BA: Commercial contracts for collection of RTV tax?

Radenko Udovičić

On 20 December 2016, the Journalists Association and the Transportation and Communication Committee of the House of Representatives of the Parliamentary Assembly held a conference in the Parliament building on ways of providing a sustainable system of funding for the Public Broadcasting System.

An interim solution proposed at the conference was a model of collecting radio and television tax through electricity bills and it was suggested to members of the Broadcasting System Steering Board, as well as heads of the three public broadcasters, to hold talks with relevant people at the three main power companies to conclude contracts on collection of the tax. As there had been no consent in Parliament either to extend the current model of collection or to come up with a new model, the head of the Transportation and Communication Committee suggested that no more time be lost in waiting for a new law and that instead the public services ensure collection through so-called commercial contracts with power companies. However, it is hard to expect the three power companies to agree to this without legal enforcement. Or, if they do, they will charge a high commission of five percent, or even more, for this service.

Parliamentarians and representatives of the government, the Communications Regulatory Agency, media organizations and public broadcasting services participated in the conference.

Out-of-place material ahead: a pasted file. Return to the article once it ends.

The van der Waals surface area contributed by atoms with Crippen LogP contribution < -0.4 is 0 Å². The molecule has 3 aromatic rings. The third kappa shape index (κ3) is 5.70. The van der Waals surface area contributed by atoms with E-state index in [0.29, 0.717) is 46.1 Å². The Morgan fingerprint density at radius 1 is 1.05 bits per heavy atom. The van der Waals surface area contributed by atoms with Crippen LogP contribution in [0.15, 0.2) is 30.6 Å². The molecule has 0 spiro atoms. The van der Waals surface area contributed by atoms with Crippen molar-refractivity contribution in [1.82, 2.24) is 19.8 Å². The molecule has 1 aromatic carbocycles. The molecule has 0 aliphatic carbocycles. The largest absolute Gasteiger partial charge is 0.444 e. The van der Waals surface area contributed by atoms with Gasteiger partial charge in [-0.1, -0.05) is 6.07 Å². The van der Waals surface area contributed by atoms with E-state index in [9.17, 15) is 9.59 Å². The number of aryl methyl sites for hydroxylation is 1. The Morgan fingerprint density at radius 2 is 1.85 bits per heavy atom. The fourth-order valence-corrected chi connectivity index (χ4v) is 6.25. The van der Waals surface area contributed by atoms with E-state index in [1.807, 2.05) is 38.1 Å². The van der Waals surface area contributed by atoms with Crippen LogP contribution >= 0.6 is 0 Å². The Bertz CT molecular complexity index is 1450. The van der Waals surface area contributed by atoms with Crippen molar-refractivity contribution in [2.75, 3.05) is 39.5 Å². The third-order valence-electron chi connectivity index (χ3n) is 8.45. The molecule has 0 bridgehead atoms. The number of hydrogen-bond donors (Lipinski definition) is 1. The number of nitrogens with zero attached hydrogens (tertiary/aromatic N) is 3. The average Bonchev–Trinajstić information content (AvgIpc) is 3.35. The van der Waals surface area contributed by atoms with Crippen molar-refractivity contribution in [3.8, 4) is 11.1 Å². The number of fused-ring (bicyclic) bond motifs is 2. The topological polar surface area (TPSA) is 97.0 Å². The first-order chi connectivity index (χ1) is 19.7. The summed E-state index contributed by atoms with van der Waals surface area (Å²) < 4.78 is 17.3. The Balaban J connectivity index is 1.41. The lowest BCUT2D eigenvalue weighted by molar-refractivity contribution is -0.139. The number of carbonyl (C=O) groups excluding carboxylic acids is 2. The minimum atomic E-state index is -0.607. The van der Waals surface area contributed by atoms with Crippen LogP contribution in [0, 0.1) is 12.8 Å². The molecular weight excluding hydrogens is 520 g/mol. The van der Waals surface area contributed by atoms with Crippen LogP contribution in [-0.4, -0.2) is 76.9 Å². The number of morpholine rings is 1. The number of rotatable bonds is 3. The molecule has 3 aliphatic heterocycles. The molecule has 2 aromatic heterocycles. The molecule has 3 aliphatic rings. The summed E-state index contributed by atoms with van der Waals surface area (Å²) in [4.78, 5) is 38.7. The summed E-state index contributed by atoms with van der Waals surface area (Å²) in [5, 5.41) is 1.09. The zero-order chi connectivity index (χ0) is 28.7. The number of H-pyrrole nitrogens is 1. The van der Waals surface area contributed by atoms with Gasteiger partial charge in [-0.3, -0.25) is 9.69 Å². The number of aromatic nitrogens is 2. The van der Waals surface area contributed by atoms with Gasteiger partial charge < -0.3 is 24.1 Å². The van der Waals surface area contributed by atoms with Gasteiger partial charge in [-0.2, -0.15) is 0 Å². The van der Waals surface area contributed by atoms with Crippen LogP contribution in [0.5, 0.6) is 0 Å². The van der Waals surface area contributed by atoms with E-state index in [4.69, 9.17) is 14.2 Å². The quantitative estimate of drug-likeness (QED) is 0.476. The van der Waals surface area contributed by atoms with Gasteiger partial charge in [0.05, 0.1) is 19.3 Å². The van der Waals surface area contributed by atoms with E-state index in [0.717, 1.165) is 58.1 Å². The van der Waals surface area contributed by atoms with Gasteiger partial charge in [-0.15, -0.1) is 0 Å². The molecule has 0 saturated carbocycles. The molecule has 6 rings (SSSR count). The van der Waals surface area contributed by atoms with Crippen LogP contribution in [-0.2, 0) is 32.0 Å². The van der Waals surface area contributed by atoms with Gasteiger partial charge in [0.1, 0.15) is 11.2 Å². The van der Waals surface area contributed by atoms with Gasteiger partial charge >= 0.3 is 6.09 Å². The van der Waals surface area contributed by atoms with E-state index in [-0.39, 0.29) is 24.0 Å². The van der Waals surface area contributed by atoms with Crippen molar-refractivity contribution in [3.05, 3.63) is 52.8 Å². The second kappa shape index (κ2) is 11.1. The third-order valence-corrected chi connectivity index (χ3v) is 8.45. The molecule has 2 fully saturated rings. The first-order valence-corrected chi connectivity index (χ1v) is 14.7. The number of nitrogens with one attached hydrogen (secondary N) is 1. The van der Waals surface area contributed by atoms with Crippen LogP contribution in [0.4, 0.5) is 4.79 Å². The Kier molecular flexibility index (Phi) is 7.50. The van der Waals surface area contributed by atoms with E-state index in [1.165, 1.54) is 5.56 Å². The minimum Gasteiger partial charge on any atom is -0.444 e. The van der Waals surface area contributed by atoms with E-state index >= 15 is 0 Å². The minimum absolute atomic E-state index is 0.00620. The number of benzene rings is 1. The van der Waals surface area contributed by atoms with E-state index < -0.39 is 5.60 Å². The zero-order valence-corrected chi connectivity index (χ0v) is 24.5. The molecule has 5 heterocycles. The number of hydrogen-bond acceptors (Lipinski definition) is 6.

Conference participants called on Parliamentarians to create legislative prerequisites for a successful collection of the tax, including sanctions for citizens who do not fulfill this obligation.

Conference participants also called on the Council of Ministers to urgently intervene financially and settle a part of debts to the European Broadcasting Union (EBU) to avoid the possibility of the Radio and Television of Bosnia-Herzegovina (Radiotelevizija Bosne i Hercegovine) being thrown out of the international organization’s membership. Namely, due to debts of over six and a half million marks (approximately three and a half million euro) to EBU, the public services are no longer receiving material from the international TV exchange.

It was also pointed out that governments on all levels should work hard to fulfill the Council of Europe’s recommendations on ensuring institutional autonomy and editorial independence of public broadcasters in Bosnia-Herzegovina.

Radenko Udovičić, Director of the Media Plan Institute, Sarajevo


Look here for more information about the conference in Serbian or Bosnian language.


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Source information: This article was originally published by the European Centre for Press and Media Freedom –